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Martin Luther, Die Epistel Van S. Pauwels tot die galaten… Uutgeleyt DooreenengEleerdenende Christelicken Man Antwerpen, Jan Hillen Van Hoochstraten, ca. 1526 [NK 1433-Nat I, 8]

  • Hendrik D. L. Vervliet

Abstract

A relative of Michiel Hillen van Hoochstraten, Jan Hillen van Hoochstraten had an eventful career as a printer, some of it clandestine. Indeed, he published a considerable number of heretical writings, chiefly under the cover of fictitious addresses. He worked at Hamburg almost certainly about 1522–1523, at Antwerp from 1526 until 1530, at Lübeck in 1531–1532, from 1533 until 1535 at Lund, where he worked for the reformed canon Christiern Pedersen, and again at Antwerp from 1535 until 1540. In 1525 and 1526 and from 1540 until 1543 he published at Antwerp orthodox books under his own name, at the end of his career using the device and types of Michiel Hillen. Martin Luther (1483–1546) was one of the Reformers whose writings he printed. An Augustinian friar and teacher at the University of Wittenberg, Luther embarked in 1515 on his commentary to the Epistles of St. Paul, from which he developed his doctrine of salvation through Faith; in 1520 he proclaimed the sole authority of the Holy Scripture.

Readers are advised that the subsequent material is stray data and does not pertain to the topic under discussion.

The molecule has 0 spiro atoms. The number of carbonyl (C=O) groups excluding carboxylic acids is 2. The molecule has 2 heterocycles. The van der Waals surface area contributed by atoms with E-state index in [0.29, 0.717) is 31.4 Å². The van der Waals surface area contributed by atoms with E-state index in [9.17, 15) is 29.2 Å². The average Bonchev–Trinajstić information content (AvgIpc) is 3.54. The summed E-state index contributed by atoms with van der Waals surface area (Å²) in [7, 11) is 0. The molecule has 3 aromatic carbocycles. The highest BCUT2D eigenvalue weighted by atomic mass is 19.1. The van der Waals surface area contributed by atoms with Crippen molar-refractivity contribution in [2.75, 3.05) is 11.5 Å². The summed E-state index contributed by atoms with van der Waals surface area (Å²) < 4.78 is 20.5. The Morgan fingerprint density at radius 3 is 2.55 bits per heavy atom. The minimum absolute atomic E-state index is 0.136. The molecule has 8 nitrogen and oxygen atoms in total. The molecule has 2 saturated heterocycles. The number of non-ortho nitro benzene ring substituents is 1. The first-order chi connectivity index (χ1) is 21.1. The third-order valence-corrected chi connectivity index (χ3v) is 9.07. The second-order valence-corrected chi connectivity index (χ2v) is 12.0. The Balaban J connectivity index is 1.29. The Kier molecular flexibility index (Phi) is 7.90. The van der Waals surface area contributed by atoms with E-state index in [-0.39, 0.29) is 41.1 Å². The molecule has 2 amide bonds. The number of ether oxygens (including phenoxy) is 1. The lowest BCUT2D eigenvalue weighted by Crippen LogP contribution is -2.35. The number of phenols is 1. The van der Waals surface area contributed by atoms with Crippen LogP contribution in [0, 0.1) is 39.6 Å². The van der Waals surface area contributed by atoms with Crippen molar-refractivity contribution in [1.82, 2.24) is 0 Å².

Keywords

Common People German Translation Dutch Translation German Origin Eventful Career 
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Copyright information

© Martinus Nijhoff, The Hague, the Netherlands 1978

Authors and Affiliations

  • Hendrik D. L. Vervliet

There are no affiliations available

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